Amma makes the best Kadala curry in the world, I kid you not. She is not particularly experimental with her cooking and relies heavily on her repertoire of simple, homely, traditional Kerala recipes passed down to her by her mother and grandmother. These handful of dishes however, are enough to light up our every meal.
This is one of her signature dishes, honed carefully over decades of practice. What I particularly love about this dish is how versatile it is. It makes for the perfect accompaniment to ragi puttu (steamed millet cakes) at breakfast and also fits in beautifully at our grand onam sadhyas . What’s also great is that you can relish this gravy with rotis, rice and appam.
This recipe takes a little time and patience but it’s worth the effort for the deep, complex and authentic flavour that you’re trying to achieve.
For mum, cooking works like muscle memory; no written recipes and no measurements. While she approximated ingredients, I accurately re-measured it. While she effortlessly navigated her way around pressure-cook time, I clumsily roasted the spices. It’s deeply intuitive for her, so I had a tough time rebuilding this recipe under her guidance. The end result was deeply gratifying, so I can’t complain 🙂
My only pro tip to get this right is to spend that extra time slow roasting the coconut-spice mixture. It makes all the difference. I hope you get a chance to try this out and enjoy this as much as we did.
Watch the step by step video of the recipe here.
Traditional Kerala Kadala Curry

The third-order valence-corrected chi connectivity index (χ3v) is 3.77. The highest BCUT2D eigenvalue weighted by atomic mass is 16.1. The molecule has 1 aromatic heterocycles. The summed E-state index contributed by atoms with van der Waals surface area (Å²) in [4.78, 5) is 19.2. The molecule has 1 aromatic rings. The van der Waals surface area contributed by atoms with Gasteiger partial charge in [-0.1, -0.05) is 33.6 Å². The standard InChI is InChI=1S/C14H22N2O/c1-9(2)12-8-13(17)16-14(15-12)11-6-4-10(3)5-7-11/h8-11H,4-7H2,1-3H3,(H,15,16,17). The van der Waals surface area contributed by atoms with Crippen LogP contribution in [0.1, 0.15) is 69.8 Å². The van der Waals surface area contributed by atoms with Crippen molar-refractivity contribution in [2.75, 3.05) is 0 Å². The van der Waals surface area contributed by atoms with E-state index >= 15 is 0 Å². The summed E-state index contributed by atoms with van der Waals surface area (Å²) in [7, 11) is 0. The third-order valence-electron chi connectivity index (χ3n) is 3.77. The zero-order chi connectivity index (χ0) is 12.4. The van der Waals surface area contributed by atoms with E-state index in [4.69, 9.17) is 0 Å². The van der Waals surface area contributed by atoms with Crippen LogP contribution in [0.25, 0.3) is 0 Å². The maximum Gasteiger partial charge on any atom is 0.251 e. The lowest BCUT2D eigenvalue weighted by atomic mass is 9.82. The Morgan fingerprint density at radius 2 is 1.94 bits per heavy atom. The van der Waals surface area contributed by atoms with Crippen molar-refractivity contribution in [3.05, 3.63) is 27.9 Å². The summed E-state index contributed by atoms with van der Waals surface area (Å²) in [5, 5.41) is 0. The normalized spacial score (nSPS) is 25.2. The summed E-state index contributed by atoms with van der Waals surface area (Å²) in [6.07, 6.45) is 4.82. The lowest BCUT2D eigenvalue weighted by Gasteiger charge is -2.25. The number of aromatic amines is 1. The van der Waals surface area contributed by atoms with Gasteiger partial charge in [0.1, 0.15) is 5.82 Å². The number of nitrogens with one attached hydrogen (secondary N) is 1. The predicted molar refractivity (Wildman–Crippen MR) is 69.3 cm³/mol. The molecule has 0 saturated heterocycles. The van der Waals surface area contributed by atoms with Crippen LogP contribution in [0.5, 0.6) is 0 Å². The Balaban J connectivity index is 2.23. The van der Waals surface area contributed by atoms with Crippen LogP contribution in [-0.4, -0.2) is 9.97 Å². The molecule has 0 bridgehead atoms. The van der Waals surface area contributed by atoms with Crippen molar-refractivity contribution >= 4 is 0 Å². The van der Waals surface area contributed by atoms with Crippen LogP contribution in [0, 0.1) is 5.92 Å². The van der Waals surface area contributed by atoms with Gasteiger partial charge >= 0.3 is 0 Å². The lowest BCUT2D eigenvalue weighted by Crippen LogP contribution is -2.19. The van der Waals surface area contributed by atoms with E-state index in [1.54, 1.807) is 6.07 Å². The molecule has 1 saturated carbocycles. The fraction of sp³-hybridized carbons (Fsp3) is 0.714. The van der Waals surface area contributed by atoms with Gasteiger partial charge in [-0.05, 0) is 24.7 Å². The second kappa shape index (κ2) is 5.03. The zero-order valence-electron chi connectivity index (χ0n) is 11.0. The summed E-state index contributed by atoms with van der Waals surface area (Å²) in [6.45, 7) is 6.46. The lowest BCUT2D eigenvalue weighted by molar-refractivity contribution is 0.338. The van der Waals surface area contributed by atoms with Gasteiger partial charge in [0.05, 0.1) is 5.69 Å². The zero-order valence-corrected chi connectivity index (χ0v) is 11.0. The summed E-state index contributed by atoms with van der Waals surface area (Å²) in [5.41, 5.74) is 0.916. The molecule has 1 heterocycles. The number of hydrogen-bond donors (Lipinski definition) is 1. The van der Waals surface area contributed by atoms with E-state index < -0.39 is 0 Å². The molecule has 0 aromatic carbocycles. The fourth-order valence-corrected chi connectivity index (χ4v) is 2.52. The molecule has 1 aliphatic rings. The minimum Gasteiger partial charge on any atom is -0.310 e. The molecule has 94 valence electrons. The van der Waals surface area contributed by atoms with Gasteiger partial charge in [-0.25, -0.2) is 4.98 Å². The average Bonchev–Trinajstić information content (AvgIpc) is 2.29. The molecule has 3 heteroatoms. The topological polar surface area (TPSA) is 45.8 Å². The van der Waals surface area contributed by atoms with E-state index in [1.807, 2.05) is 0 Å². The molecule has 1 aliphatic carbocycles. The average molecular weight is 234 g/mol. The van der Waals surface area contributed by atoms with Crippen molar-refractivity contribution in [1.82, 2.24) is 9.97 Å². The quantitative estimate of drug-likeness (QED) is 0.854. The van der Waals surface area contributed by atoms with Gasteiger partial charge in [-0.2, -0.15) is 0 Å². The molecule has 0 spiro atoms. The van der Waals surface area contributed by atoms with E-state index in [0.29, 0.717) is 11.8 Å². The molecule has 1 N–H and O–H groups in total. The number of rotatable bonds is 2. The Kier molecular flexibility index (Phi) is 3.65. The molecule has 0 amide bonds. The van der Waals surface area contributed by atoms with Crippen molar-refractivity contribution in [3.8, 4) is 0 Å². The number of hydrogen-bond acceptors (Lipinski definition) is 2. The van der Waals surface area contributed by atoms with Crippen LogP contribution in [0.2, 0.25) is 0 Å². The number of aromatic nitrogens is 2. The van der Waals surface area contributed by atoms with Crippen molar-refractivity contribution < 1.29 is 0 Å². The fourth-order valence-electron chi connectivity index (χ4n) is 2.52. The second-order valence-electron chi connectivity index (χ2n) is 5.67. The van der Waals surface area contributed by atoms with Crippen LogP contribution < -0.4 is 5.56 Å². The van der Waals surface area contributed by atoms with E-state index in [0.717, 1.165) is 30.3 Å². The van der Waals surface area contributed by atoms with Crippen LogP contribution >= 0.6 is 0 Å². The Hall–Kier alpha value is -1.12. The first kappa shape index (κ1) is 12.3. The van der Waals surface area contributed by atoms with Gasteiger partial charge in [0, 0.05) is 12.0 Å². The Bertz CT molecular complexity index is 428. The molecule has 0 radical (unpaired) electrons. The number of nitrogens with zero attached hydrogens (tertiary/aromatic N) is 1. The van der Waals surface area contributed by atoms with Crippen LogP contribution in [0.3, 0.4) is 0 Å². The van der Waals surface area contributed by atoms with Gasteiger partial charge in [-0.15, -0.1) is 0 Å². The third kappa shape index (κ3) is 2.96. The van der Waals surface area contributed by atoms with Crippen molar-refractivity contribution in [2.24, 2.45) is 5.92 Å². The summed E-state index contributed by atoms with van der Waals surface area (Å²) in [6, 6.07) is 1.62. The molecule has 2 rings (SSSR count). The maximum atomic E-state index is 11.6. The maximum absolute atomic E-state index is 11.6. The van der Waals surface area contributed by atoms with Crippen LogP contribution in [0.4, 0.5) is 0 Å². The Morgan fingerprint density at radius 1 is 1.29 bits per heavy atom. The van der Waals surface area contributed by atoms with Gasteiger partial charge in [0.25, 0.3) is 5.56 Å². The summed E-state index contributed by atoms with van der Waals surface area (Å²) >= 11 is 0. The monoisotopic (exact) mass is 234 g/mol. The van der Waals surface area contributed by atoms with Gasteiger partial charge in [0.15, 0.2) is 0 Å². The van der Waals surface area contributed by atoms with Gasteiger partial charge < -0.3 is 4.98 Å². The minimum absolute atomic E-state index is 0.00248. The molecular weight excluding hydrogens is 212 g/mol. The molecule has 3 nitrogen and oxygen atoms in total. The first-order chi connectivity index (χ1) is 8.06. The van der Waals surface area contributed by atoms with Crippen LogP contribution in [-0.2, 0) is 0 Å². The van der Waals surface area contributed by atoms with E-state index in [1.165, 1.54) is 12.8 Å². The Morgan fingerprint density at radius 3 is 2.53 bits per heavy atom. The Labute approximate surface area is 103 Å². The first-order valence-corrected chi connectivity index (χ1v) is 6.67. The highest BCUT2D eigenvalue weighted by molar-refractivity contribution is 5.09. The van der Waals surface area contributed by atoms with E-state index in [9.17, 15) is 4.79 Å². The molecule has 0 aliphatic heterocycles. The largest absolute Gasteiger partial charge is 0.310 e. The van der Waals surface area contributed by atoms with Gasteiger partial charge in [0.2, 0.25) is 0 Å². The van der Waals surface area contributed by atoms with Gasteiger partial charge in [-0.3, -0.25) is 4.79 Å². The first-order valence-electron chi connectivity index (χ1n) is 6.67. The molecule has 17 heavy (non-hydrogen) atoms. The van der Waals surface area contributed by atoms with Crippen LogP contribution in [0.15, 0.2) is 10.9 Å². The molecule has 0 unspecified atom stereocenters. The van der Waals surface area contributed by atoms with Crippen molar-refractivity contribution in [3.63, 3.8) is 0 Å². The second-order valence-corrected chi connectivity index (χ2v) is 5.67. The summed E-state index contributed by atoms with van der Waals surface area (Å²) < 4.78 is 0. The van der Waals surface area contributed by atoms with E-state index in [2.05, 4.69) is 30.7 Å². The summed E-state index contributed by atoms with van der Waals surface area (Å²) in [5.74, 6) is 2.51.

- Prep time does not include the overnight soak time for pulses.
- 2 cups kala channa or black chickpea/ whole bengal gram
- 2-3 green chillis (based on your spice preference)
- 2 tbsp ginger, finely chopped
- 1/2 tsp turmeric
- 1.5 cups of grated coconut
- 7-8 dried red chillis (de-seeded) + 1 piece for tempering
- 1.5 tbsp coriander seeds
- 2 large onions, finely chopped
- 1 tbsp vegetable oil + 1 tsp more for tempering
- 3 cups water
- 1 tsp mustard seeds
- A few sprigs of curry leaves for garnish
- 2 tsp of salt or more to taste
- Soak the black channa/chickpeas overnight or for at least 6 hours.
- Wash and drain the channa and transfer to a pressure cooker. Add water so that it’s just slightly above the level of the channa.
- Add the chopped ginger and green chillies to the cooker.
- Cook on medium heat for about 8-9 whistles or more until the channa is well cooked and softened. Allow for natural pressure release.
- While you wait for the lentils/channa to get cooked, prepare the dry ingredients for roasting.
- Heat 1 tbsp of oil in a medium sized pan/tawa. Once heated, add red chillies followed by coriander seeds and 1/4 of the chopped onions.
- Saute until the onions are translucent.
- Add the grated coconut and saute on low flame until it’s nice and toasted to a deep brown colour. Slow roasting will take around 12-15 minutes. Check the video out to know the colour you’re looking for. Make sure you do not burn the mixture, keep the flame low.
- Allow the mix to cool. Then transfer to a blender/mixi. Add 1/2 cup water and grind it to a really fine paste. The finer the paste, the better it is. Check video to know the consistency you’re looking for.
- Your lentils/channa should be cooked by now. Add 2 tsps of salt, stir.
- Add the ground, roasted spice paste to the channa. Wash with 1-2 cups of water and add this to the mixture.
- Stir and mash some of the channa against the sides, with the back of the spoon. This makes the gravy more thick and creamy. Pro tip: You can alternatively grind a small part of the channa separately and add this back to the gravy.
- Bring this to a boil. Add a sprig of curry leaves. Stir. Let it simmer for another 2 minutes. Check salt, season if needed. Turn off flame.
- For tempering, add mustard seeds to heated oil. Let it crackle, add a red chilli (de-seeded), remaining onions and a few curry leaves. Saute until the onions turn golden brown.
- Remove from flame, add this to the gravy. Stir gently.
- Serve hot with puttu (rice or millet cakes), rotis, appams or rice.